With this year’s tennis season now underway, it is a good time to take an alternative look at how success and failure can emerge on the court. In the third article of a four-part series analysing variants in professional tennis, Dan Weston studies the influence of tiebreaks.
Ascertaining favourites in tiebreaks
Imagine a soccer match between a top Premier League team, such as Manchester City, and a League Two side, such as their local neighbours Salford City. If Manchester City were at home against Salford in a 90-minute competitive match, you would probably see prohibitively short odds for the hosts implying that they had a 90% or greater chance of winning.
Roger Federer led the way for tiebreaks in 2019, winning 79.2% of those which he contested last season.
However, if they contested Salford in a one-off penalty shootout, those extremely high chances of winning would be reduced quite considerably – they would likely still be favourites, but to not nearly as great an extent.
This presents a similar scenario to tiebreaks in tennis. If Novak Djokovic took on the player ranked 100 in the world for a best of five set Grand Slam match, he would be a similar price to win as Manchester City against Salford.
Equally, if he played the same opponent in a one-off tiebreak match, his chances would be much lower. Again, he would still be the favourite, but to not nearly the same margin.
The reason why he would retain his status as the favourite is clear – he wins more combined service and return points than the average player. A look at the five best players on tour by their combined service and return points won in 2019 – Rafael Nadal, Djokovic, Roger Federer, Daniil Medvedev and Milos Raonic – shows that all of the quintet won at least 62.5% of the tiebreaks they played, but none were victorious in over 80%.
Of all players on tour to play at least 15 tiebreaks, Federer led the way in 2019, winning 79.2% of those he contested last season.
What does the data show?
The chart below illustrates the combined service and return points won percentage compared to tiebreak win percentage for ATP players who contested at least 15 tiebreaks in the 2019 season:
Here we can see a relatively scattered graph, indicating less of a relationship between combined service and return points won percentage and tiebreak success percentage than the former shares with overall match win percentage, as observed previously.
Essentially, this illustrates the short-term variance involved with the tiebreak format. While the best players on tour generally did win a very high percentage of tiebreaks compared to the rest, there were numerous outliers.
For instance, Roberto Bautista-Agut was rated sixth best on tour for his combined service and return points won percentage in 2019, but won barely more than a third of the tiebreaks he competed in.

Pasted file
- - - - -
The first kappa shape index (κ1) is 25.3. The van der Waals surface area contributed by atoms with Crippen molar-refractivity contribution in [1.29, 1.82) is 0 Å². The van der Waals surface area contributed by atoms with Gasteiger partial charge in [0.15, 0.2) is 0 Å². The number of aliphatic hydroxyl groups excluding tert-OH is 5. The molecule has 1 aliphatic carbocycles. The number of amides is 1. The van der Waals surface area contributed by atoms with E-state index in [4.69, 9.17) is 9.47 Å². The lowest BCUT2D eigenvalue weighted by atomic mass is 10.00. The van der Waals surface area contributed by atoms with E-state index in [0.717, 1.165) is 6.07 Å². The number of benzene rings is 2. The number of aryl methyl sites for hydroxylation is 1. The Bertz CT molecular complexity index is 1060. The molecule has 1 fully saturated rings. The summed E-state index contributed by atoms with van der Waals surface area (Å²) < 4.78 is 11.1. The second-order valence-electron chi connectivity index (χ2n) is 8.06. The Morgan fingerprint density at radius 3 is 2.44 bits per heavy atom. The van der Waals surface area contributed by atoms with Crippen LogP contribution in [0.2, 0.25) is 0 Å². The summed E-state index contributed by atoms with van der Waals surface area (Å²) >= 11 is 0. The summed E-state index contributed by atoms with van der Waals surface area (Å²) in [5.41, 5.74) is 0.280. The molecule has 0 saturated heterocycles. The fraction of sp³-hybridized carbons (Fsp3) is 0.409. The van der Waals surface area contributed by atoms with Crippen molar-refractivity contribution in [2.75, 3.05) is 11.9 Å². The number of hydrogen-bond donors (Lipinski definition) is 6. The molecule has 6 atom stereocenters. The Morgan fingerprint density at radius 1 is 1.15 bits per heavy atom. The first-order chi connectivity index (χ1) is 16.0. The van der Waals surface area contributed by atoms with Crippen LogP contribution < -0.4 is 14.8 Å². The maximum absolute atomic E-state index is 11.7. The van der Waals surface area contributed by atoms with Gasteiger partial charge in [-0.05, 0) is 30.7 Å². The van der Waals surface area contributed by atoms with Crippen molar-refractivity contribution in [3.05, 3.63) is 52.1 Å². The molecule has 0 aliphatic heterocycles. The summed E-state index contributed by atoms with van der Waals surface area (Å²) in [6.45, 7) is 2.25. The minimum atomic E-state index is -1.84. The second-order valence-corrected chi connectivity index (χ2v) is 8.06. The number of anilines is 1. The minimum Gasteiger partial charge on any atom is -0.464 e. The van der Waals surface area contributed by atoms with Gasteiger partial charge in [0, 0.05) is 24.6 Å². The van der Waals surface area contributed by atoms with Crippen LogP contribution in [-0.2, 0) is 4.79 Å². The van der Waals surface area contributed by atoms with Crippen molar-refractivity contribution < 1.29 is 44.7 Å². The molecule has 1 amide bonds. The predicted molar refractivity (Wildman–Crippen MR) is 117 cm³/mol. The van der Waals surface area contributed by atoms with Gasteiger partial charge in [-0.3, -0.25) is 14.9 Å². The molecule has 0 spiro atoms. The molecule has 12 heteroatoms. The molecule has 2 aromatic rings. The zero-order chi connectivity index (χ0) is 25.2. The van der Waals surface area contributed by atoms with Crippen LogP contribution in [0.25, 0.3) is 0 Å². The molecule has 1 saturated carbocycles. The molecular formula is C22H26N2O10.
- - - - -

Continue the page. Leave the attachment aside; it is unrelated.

This was a major issue for the Spaniard as he lost a fourth set tiebreak in his Australian Open quarter-final against Stefanos Tsitsipas, when winning it would have forced a decider, as well as losing two in a row in the quarter-finals of the Miami Masters against John Isner.
He also lost another quarter-final against Gael Monfils in Montreal via a deciding set tiebreak, illustrating the small margins by which tennis matches are often won or lost. Several wins for Bautista-Agut in these tiebreaks would have yielded considerable financial and ranking point benefits.
The stats for Tsitsipas portray a rather different story. The Greek won the ATP Tour Finals in London, his biggest title to date, in November courtesy of a final set tiebreak victory over Dominic Thiem, while enjoying 10-6 record in tiebreaks against top ten opposition last year.
Considerations when analysing players
However, there is not a long-term trend for Tsitsipas to suggest he is particularly good or bad at tiebreaks, aptly illustrating the variance involved in end of set shootouts. Indeed, by comparison he won just 44% of tiebreaks in 2018.
As tiebreaks are so variance-driven, it is important not to overvalue players who have consistently overperformed in them during a relatively short time period, such as the players in the top left quadrant of the graph above.
The players in the bottom right quadrant look like potential candidates to be underrated by many. In the final article of this series we will be looking at and assessing a shortlist of players who are likely to mean revert and therefore outperform or underperform against market expectations in the coming season.
You can read the first article in this series exploring whether the ATP top ten have ‘clutch’ ability here, the second studying the relationship between points won and win percentages in tennis here and the last on how to identify players undervalued and overvalued by the betting market here.